Food As Medicine: Summer Heat Prevention

This article originally published on, republished here with permission.

In Traditional Chinese Medicine it’s not uncommon to use food that has medicinal qualities to help treat various conditions. In the summer months we are more prone to conditions of toxic heat. In the Chinese herbal pharmacopoeia there is a whole subsection of herbs that treat “Summer Heat.” Some of those herbs are food...kind of. Mung bean (Lu Dou), lotus leaf (He Ye) and watermelon rind (Xi Gua) are a few of the herbs in the category that clear Summer Heat. You can use these ingredients to make a soup or tea.

Mung bean is mild in flavor. It helps to detox the body and can be used internally to help relieve red eyes, skin rashes (especially if brought on by the hot summer sun) and is very helpful in relieving thirst from Summer Heat. In China it isn’t uncommon to sip on mung bean tea as a preventative measure.

Mung beans may sound familiar because in our culture we commonly eat the sprouts in soups and stir-fry, but the most powerful heat clearing comes from the little bean itself. It’s usually available in the bulk department at most grocery stores. Look for organic when available.

There are many ways to prepare the mung beans. Soup is a traditional way. I like to prepare the beans with extra water and do a short cook (10 minutes) and drain that liquid to consume as tea and then the beans make an excellent salad with a bit of sesame oil and ume plum vinegar! That said, I’m a bit hotter in nature (red eyes and complexion) For those of you who tend to be colder in nature, skip the short cook, throw in a bit of raw ginger and check with your acupuncturist if you have questions.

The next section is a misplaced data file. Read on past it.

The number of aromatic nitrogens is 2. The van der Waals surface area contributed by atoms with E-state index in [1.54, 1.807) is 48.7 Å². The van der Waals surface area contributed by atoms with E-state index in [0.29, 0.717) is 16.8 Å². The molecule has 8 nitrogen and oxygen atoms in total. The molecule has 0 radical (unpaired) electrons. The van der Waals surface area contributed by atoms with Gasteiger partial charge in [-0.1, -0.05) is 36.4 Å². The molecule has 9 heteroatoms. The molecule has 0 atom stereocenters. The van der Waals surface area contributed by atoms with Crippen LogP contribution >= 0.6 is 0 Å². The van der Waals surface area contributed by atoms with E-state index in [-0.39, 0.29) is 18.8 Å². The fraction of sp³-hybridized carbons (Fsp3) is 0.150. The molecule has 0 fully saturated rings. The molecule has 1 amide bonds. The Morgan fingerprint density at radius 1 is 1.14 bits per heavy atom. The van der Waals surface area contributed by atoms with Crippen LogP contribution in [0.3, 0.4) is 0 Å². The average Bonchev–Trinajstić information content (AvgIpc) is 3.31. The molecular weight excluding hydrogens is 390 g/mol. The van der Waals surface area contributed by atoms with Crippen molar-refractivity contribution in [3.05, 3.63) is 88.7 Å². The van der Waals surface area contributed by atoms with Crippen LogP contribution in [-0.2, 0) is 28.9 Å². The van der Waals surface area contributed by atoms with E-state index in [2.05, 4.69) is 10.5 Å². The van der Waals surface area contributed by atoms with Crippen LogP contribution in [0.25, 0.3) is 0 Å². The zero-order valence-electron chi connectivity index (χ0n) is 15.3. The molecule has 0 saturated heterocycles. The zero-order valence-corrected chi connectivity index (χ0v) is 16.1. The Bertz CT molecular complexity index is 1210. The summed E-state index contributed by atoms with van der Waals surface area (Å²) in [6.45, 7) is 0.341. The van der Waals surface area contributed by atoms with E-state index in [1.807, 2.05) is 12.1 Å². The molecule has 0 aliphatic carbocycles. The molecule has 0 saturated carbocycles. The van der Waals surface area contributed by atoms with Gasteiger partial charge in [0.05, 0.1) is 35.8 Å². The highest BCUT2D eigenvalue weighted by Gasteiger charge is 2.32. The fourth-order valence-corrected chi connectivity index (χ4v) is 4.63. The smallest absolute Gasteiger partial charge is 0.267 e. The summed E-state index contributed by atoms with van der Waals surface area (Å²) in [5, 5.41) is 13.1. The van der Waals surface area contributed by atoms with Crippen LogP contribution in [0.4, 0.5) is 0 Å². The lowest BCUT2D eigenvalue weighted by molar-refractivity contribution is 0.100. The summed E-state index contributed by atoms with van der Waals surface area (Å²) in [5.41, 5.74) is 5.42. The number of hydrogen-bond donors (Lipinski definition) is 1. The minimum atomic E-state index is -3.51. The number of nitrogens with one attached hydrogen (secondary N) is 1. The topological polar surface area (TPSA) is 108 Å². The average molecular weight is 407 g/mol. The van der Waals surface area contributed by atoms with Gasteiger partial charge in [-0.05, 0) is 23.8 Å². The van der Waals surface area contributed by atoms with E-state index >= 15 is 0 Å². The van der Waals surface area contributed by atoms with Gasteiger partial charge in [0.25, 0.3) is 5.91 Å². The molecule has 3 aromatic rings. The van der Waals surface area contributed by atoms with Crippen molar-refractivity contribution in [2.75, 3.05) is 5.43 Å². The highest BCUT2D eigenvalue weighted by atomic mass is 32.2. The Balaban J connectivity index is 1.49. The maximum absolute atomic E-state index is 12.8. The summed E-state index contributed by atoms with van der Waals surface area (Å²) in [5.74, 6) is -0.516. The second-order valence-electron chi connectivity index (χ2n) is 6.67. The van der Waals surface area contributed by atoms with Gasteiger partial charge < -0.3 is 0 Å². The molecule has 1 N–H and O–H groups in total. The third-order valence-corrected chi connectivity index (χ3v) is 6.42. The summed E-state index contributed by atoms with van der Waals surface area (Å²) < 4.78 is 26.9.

Mung Bean Tea | 1 cup beans to 8 cups water ratio

Bring to a boil, then simmer for 15 to 25 minutes (or 10 minutes if we’re doing a short cook--you need to soak for an hour beforehand for the beans to be soft at the end). When it’s ready, drink the liquid and eat the mung beans. (You can tell when they’re done because the beans will split open.) To serve, strain water from beans and place in a bowl. You can add whatever you like to the beans but for cleansing it is better to eat mung beans plain.

Mung Bean Soup | 1 cup beans to 6 cups water ratio

Bring to a boil then simmer for around 25 minutes, the bright green color will start to dull a bit and the beans will open. You can stir occasionally and puree if you want a creamier consistency. You can add whatever you like to the soup but for cleansing it is better to eat mung beans plain.